• Language Hat shares some interesting claims about standard Finnish as a neutral dialect.
  • The Planetary Society Blog talks about the latest stages of the Dawn mission to Ceres.
  • Peter Rukavina looks at the end of Charlottetown’s Founders’ Hall.
  • Torontoist examines Ontario’s impending $15 an hour minimum wage.
  • Window on Eurasia reports on the latest disputes between Russia and Ukraine on their shared history.

[URBAN NOTE] Abraham Riseman at Vulture on Scott Thompson and Buddy Cole

Vulture‘s Abraham Riesman has a wonderful long interview with Scott Thompson about arguably his most famous character, the flamboyant and out Buddy Cole.

Buddy Cole doesn’t care about what you think of him. Played by actor-comedian Scott Thompson, Buddy’s one of the most famous characters to come out of the Canadian sketch-comedy troupe the Kids in the Hall, and he’s provocation made manifest. Buddy is a world-weary gay man, utterly unafraid to offer his dry takes on the most incendiary topics. For about 30 years, Thompson has been creating and performing monologues as Buddy for stage and screen appearances, and though the character’s effeminate mannerisms and cultural interests are influenced by generations of gay performers like Paul Lynde and Liberace, Buddy was something unique: He was explicitly sexual.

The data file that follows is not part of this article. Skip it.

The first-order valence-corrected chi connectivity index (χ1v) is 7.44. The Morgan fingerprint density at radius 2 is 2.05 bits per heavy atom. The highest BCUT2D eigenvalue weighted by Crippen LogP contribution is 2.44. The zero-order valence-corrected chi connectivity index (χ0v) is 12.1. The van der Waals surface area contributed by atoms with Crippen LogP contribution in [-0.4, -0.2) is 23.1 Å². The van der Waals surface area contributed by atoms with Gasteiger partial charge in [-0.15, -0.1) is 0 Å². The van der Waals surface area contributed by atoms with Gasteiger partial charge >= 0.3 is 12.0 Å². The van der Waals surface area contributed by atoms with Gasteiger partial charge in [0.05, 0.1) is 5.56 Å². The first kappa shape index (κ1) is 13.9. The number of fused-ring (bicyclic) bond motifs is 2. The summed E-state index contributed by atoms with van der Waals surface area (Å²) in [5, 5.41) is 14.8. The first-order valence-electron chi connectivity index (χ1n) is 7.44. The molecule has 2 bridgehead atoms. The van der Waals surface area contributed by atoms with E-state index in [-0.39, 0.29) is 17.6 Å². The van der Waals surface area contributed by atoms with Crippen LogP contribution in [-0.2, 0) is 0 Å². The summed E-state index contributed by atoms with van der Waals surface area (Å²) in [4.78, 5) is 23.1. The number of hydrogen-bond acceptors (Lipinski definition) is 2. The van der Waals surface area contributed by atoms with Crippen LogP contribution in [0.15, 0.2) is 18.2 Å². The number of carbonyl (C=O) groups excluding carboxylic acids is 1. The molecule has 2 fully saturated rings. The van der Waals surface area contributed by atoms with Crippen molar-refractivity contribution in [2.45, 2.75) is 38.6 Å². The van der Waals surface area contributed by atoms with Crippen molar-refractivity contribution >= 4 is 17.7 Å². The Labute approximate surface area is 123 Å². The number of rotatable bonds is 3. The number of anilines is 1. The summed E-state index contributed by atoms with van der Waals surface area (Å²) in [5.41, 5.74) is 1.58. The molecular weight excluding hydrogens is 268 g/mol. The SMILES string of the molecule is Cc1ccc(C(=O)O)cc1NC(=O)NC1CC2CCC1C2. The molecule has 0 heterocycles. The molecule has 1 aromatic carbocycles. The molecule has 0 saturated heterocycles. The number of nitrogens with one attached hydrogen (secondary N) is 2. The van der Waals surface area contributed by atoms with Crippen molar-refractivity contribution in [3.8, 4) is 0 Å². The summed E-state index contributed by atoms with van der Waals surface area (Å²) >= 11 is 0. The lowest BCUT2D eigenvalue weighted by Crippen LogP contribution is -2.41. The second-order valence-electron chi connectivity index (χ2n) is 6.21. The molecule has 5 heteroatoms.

Thompson felt that those queer forebears in comedy history had been, as he puts it, “castrated” — they could be cheeky and suggestive, but they weren’t allowed to actually be textually gay, and god forbid they should actually talk about having sex with men. Thompson wanted to build a figure who stepped over that line, much as he himself had done by being openly gay on television many years before Ellen DeGeneres’s famed coming-out. Buddy became a staple for Thompson not only on the show but in the Kids’ periodic reunion tours, a mock autobiography, a brief correspondent gig on The Colbert Report, and a series of video blogs.

Thompson’s had a rocky few years in the recent past, having battled lymphoma, as well as seeing his most recent high-profile role, as CSI Jimmy Price on Hannibal, cut short when the show was abruptly canceled. Nevertheless, he’s pressing on and contemplating a return to his most iconic character. Vulture included Buddy’s Kids in the Hall monologue about racism and stereotypes in our new list of 100 jokes that changed comedy, and we caught up with Thompson to talk about why the monologue only works if a gay man is delivering it, how he feels that he’s never developed a gay following, and the subtext of Buddy’s experiences with AIDS.

Written by Randy McDonald

February 13, 2017 at 11:00 pm

[PHOTO] 3869, Avenue de l’Hôtel-de-Ville

3869, Avenue de l'Hôtel-de-Ville

The signs on this family’s door, warning that the dinosaur on their porch is theirs but that the cat waiting at their door is not, among other things, made me laugh when I saw them.

Written by Randy McDonald

February 7, 2017 at 12:31 pm

Posted in Canada, Photo

Tagged with , , ,